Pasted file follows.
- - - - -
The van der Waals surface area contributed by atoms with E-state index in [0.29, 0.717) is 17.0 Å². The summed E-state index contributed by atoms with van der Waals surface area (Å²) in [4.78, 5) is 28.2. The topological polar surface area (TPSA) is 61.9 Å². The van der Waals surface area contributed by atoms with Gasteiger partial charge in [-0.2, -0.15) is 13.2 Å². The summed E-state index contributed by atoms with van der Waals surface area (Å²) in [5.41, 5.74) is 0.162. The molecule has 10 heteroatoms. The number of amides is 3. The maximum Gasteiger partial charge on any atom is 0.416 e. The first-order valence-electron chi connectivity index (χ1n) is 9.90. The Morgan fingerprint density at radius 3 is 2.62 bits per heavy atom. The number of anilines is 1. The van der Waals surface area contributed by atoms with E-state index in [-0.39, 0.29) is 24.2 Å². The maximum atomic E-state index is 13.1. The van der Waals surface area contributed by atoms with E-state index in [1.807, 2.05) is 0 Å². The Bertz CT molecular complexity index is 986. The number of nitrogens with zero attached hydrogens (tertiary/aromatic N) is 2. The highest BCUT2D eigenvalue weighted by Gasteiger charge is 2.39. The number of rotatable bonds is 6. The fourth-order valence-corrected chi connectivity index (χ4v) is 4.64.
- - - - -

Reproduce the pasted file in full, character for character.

The van der Waals surface area contributed by atoms with E-state index in [0.29, 0.717) is 17.0 Å². The summed E-state index contributed by atoms with van der Waals surface area (Å²) in [4.78, 5) is 28.2. The topological polar surface area (TPSA) is 61.9 Å². The van der Waals surface area contributed by atoms with Gasteiger partial charge in [-0.2, -0.15) is 13.2 Å². The summed E-state index contributed by atoms with van der Waals surface area (Å²) in [5.41, 5.74) is 0.162. The molecule has 10 heteroatoms. The number of amides is 3. The maximum Gasteiger partial charge on any atom is 0.416 e. The first-order valence-electron chi connectivity index (χ1n) is 9.90. The Morgan fingerprint density at radius 3 is 2.62 bits per heavy atom. The number of anilines is 1. The van der Waals surface area contributed by atoms with E-state index in [-0.39, 0.29) is 24.2 Å². The maximum atomic E-state index is 13.1. The van der Waals surface area contributed by atoms with E-state index in [1.807, 2.05) is 0 Å². The Bertz CT molecular complexity index is 986. The number of nitrogens with zero attached hydrogens (tertiary/aromatic N) is 2. The highest BCUT2D eigenvalue weighted by Gasteiger charge is 2.39. The number of rotatable bonds is 6. The fourth-order valence-corrected chi connectivity index (χ4v) is 4.64.